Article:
Donghu people
General location of the Donghu people, and contemporary Asian polities c. 500 BCE
Dates600-150 BCE
Preceded byUpper Xiajiadian culture
Followed byXiongnu
Yan Kingdom (Han dynasty)

Donghu (simplified Chinese: 东胡; traditional Chinese: 東胡; pinyin: Dōnghú; Wade–Giles: Tung-hu; IPA: [tʊ́ŋ.xǔ]; lit.'Eastern foreigners or Eastern barbarians') was a tribal confederation of "Hu" (胡) nomadic people that was first recorded from the 7th century BCE[1] and was taken over by the Xiongnu in 150 BCE. They lived in northern Hebei, southeastern Inner Mongolia and the western part of Liaoning, Jilin and Heilongjiang along the Yan Mountains and Greater Khingan Range.[2]



The Donghu were located to the northeast of Qin China in the 3rd century BCE.

The Classical Chinese name Chinese: literally means "Eastern Barbarians".[3] The term Dōnghú contrasts with the term Xīhú meaning "Western barbarians" (Chinese: 西胡, meaning "non-Chinese peoples in the west" and Five Barbarians 五胡 (Wǔ Hú) "five northern nomadic tribes involved in the Uprising of the Five Barbarians (304–316 CE)". Hill (2009:59) translates Xīhú as "Western Hu" and notes:

The term hu 胡 was used to denote non-Han Chinese populations. It is, rather unsatisfactorily, commonly translated as 'barbarian'. While sometimes it was used in this general way to describe people of non-Han descent, and carried the same negative overtones of the English term, this was not always the case. Most frequently, it was used to denote people, usually of Caucasoid or partial Caucasoid appearance, living to the north and west of China. (2009:453)

In 307 BCE, the 胡 proper, encompassing both the eastern Dōnghú (東胡, "Eastern Hu") and the western Linhu (林胡, "Forest Hu"), were mentioned as a non-Chinese people who were neighbors of Zhao[4][5] and skilled at mounted archery (a military tactic which King Wuling of Zhao would later adopt).[6] However, the term Hu can also refer to a variety of different races and different ethnic groups.[7] It was used by Han Chinese to describe anyone who is not of ethnic Han Chinese descent and were considered barbarians: for example, Sima Qian also used Hu to call the Xiongnu, who were then ruled by Touman chanyu, once expelled by Qin general Meng Tian north from the Ordos Loop, yet able to regain their territory following the Qin Empire's collapse.[6][8] All Hu workmen were famed for their skills at making bows and carts even without specialization.[9][10]

Horse bit and harness ornaments. Upper Xiajiadian culture. Inner Mongolia Museum
Eastern Han tombs in Shandong often have depiction of battles between Hu barbarians, with bows and arrows and wearing pointed hats (left), against Han troops. Eastern Han dynasty (151–153 CE). Tsangshan Han tomb in Linyi city, Shandong. Also visible in Yinan tombs.[11]
Hu warriors from the mountains (left) and Han troops (right) battling around a bridge, Yinan tombs, Shandong, 2nd century CE.[11]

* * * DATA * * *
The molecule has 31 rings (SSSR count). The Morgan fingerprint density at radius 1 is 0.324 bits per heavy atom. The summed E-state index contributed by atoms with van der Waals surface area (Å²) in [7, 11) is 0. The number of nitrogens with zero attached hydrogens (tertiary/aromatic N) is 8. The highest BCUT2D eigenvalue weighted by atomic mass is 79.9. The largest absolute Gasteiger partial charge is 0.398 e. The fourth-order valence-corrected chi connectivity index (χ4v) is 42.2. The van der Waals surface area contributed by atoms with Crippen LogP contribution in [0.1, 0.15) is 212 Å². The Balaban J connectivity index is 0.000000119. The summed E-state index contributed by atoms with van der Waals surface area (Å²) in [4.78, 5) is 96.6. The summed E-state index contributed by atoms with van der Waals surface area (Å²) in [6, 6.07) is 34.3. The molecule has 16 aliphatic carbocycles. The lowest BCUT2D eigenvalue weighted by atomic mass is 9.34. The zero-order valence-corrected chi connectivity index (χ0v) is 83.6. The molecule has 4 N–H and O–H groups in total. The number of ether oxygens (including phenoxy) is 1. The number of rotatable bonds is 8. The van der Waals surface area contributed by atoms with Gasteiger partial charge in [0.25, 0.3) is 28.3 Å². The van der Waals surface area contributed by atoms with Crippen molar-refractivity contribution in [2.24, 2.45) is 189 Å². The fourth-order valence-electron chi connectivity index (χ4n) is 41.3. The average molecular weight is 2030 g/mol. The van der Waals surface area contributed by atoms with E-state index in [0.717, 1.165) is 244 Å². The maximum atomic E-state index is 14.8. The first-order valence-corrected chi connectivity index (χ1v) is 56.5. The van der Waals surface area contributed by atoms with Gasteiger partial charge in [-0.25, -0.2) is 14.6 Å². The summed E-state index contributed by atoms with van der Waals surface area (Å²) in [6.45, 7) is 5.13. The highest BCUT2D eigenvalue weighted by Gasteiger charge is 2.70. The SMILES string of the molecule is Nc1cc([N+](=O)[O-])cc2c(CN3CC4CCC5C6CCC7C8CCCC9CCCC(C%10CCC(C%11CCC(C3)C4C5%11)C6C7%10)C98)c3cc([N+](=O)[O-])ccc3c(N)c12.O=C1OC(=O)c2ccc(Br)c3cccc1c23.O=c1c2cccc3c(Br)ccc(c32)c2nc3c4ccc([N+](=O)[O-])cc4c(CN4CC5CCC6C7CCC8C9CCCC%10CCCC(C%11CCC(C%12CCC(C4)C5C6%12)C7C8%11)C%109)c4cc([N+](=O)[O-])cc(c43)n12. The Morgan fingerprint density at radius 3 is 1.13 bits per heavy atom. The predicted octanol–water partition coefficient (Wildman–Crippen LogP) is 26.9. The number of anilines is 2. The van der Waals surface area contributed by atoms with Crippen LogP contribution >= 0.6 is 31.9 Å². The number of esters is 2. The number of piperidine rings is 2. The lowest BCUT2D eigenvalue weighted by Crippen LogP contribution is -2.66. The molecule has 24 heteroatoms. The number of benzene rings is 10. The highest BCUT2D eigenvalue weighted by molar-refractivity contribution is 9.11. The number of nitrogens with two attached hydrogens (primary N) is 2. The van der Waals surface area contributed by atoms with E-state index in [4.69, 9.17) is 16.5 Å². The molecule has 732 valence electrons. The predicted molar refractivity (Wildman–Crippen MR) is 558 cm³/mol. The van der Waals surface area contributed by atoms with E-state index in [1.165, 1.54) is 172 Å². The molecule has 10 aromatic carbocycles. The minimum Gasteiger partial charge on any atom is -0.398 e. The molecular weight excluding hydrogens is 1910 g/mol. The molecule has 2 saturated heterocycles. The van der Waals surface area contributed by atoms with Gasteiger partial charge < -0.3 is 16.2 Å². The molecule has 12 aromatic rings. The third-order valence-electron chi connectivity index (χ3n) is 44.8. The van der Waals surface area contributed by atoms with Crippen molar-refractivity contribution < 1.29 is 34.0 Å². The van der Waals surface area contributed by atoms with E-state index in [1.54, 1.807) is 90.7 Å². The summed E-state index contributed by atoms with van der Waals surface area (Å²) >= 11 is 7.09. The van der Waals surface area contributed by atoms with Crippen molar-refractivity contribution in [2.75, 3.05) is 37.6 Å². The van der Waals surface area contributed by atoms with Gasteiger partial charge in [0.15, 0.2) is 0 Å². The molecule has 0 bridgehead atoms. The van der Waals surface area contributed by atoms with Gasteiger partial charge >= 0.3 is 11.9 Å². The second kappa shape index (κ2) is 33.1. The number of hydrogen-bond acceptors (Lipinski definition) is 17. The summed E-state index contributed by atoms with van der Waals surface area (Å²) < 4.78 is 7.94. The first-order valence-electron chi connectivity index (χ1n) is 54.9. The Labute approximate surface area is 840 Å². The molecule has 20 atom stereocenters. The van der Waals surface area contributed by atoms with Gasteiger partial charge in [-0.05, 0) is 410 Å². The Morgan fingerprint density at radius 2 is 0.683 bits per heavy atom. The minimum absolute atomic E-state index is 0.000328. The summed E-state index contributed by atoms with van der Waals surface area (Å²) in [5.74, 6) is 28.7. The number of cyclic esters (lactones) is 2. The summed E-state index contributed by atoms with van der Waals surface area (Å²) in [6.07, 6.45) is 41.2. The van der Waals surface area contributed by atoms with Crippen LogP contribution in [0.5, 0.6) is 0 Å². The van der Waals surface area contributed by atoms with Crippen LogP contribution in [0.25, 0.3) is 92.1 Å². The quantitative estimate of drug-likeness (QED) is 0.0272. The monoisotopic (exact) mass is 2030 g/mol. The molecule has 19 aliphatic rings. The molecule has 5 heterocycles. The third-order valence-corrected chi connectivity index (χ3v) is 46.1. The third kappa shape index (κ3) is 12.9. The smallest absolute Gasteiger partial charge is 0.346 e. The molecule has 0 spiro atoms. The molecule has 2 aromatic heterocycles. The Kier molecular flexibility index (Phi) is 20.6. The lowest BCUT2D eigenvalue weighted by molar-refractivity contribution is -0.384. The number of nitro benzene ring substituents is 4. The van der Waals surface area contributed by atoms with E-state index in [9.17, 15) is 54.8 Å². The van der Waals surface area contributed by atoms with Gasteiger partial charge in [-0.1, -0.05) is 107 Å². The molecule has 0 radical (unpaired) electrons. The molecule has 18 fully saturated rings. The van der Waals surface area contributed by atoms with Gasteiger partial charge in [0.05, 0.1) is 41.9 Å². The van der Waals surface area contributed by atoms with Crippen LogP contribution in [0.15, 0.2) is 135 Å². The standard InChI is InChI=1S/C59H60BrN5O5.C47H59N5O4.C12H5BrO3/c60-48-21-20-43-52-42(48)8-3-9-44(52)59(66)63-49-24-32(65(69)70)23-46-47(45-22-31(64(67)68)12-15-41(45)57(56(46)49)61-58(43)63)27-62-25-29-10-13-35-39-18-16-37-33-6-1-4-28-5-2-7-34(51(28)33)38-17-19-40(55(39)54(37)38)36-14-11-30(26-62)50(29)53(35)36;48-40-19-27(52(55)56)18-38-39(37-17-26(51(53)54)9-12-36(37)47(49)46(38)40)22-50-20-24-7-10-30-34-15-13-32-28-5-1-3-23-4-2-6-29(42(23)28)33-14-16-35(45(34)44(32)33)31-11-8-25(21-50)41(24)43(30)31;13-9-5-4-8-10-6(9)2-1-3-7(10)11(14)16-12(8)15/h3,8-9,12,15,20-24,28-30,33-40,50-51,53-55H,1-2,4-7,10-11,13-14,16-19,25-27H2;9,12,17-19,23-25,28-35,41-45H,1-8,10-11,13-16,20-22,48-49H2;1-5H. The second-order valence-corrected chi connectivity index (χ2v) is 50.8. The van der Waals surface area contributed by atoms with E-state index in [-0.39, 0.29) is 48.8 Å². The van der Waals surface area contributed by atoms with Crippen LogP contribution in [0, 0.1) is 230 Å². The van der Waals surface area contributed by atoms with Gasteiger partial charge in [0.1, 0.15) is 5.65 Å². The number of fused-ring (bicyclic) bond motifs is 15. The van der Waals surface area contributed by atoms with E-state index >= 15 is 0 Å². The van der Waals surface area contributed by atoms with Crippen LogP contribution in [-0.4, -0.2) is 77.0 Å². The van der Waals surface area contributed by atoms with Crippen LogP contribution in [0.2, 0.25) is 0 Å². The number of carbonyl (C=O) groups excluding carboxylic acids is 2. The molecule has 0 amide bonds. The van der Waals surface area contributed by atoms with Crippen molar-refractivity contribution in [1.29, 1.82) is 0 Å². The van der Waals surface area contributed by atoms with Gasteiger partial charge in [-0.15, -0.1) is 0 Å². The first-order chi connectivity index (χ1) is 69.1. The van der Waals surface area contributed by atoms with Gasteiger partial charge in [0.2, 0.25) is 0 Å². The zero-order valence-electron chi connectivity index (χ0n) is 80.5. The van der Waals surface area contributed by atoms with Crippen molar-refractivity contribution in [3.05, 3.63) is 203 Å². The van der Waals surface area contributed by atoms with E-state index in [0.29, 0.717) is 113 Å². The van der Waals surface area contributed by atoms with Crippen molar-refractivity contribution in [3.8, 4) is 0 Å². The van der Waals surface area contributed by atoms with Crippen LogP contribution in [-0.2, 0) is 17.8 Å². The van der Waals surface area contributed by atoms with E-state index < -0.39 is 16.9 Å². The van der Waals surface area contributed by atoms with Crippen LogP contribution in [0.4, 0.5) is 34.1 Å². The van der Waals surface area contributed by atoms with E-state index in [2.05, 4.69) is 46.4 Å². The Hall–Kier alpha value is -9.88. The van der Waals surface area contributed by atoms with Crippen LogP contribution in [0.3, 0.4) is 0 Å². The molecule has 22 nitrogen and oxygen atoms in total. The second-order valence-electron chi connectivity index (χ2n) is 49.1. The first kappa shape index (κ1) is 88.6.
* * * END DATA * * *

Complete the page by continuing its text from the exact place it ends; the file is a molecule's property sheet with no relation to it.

The peoples categorized as the Five Barbarians, or "Five Hu", were the Xiongnu, Jie, Xianbei, Di, and Qiang.[12][13] Of these five ethnic groups, the Xiongnu and Xianbei were nomadic peoples from the northern steppes. The ethnic identity of the Xiongnu is uncertain, but the Xianbei appear to have been Mongolic. The Jie, another pastoral people, may have been a branch of the Xiongnu, who may have been Yeniseian[14] or Indo-Scythian.[15] The Di and Qiang were from the highlands of western China.[12] The Qiang were predominantly herdsmen and spoke Sino-Tibetan (Tibeto-Burman) languages, while the Di were farmers who may have spoken a Sino-Tibetan[16] or Turkic language.[17] The traditional explanation, going back to the second-century Han dynasty scholar Cui Hao 崔浩 is that the Donghu were originally located "east of the Xiongnu" who were one of the "Five Barbarians" ().[18] Modern Chinese apologetics suggests that "Donghu" was a transcription of an endonym and did not literally mean "Eastern Barbarian".[19]

The usual English translation of Dōnghú is "Eastern Barbarians" (e.g., Watson, di Cosmo, Pulleyblank, and Yu), and the partial translation "Eastern Hu" is occasionally used (Pulleyblank). Note that "Eastern Barbarians" is also a translation for Dōngyì 東夷, which refers to "ancient peoples in eastern China, Korea, Japan, etc."[clarification needed]

Chinese Sinocentrism differentiates the Huáxià "Chinese" and the "barbarians, non-Chinese, foreigner": this is referred to as the Huá–Yì distinction. Many names besides Hu originally had pejorative "barbarian" meanings, for instance Nanman 南蠻 ("southern barbarians") and Beidi 北狄 ("northern barbarians"). Edwin G. Pulleyblank explains:

At the dawn of history we find the Chinese, self-identified by such terms as Hsia and Hua, surrounded and interspersed by other peoples with whom they were frequently in conflict and whom they typically looked down upon as inferior beings in the same way the Hellenes looked down on the barbaroi and, indeed, as human we-groups have always looked down on their neighbors.[20]

The historian Nicola di Cosmo concludes:

We can thus reasonably say that, by the end of the fourth century B.C., the term "Hu" applied to various ethnic groups (tribes, groups of tribes, and even states) speaking different languages and generally found living scattered across a wide territory. Their fragmentation, however, could be turned, when the need arose, into a superior form of political organization (a "state"). This explains why hu appears often preceded by a qualifier that we may take for a specific ethnic group, as with the Lin Hu and the Tung Hu. Whether or not it had originally been an ethnonym, such a designation had been lost by the Warring States period.[21]

In modern Standard Chinese usage has lost its original meaning although it still appears in words like èrhú 二胡 (lit. "two foreign") "Chinese two-string fiddle", hútáo 胡桃 ("foreign peach") "walnut", and húluóbō 胡萝卜 ("foreign radish") "carrot".


Burial at Zhoujiadi cemetery (with and without mussel mask), an ancestor of the Donghu clan, Upper Xiajiadian culture (1000-600 BCE).[22]